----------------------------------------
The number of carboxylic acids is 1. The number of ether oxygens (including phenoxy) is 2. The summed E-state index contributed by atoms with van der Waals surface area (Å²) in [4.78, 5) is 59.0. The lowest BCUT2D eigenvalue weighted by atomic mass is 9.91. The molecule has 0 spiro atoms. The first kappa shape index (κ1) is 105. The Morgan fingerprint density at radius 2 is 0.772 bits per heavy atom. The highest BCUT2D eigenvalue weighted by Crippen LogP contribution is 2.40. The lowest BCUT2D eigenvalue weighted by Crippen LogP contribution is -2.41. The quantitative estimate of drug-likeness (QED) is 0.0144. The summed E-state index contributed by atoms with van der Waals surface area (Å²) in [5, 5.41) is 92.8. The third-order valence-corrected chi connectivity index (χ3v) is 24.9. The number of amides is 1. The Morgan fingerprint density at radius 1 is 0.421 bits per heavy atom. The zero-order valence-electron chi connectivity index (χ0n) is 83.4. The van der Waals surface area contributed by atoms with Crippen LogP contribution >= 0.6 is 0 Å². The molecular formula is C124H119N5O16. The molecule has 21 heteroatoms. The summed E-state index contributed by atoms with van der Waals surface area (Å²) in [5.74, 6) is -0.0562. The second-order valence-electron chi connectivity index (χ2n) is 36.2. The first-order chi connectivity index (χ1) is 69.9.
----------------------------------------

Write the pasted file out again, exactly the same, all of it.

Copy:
The number of carboxylic acids is 1. The number of ether oxygens (including phenoxy) is 2. The summed E-state index contributed by atoms with van der Waals surface area (Å²) in [4.78, 5) is 59.0. The lowest BCUT2D eigenvalue weighted by atomic mass is 9.91. The molecule has 0 spiro atoms. The first kappa shape index (κ1) is 105. The Morgan fingerprint density at radius 2 is 0.772 bits per heavy atom. The highest BCUT2D eigenvalue weighted by Crippen LogP contribution is 2.40. The lowest BCUT2D eigenvalue weighted by Crippen LogP contribution is -2.41. The quantitative estimate of drug-likeness (QED) is 0.0144. The summed E-state index contributed by atoms with van der Waals surface area (Å²) in [5, 5.41) is 92.8. The third-order valence-corrected chi connectivity index (χ3v) is 24.9. The number of amides is 1. The Morgan fingerprint density at radius 1 is 0.421 bits per heavy atom. The zero-order valence-electron chi connectivity index (χ0n) is 83.4. The van der Waals surface area contributed by atoms with Crippen LogP contribution >= 0.6 is 0 Å². The molecular formula is C124H119N5O16. The molecule has 21 heteroatoms. The summed E-state index contributed by atoms with van der Waals surface area (Å²) in [5.74, 6) is -0.0562. The second-order valence-electron chi connectivity index (χ2n) is 36.2. The first-order chi connectivity index (χ1) is 69.9.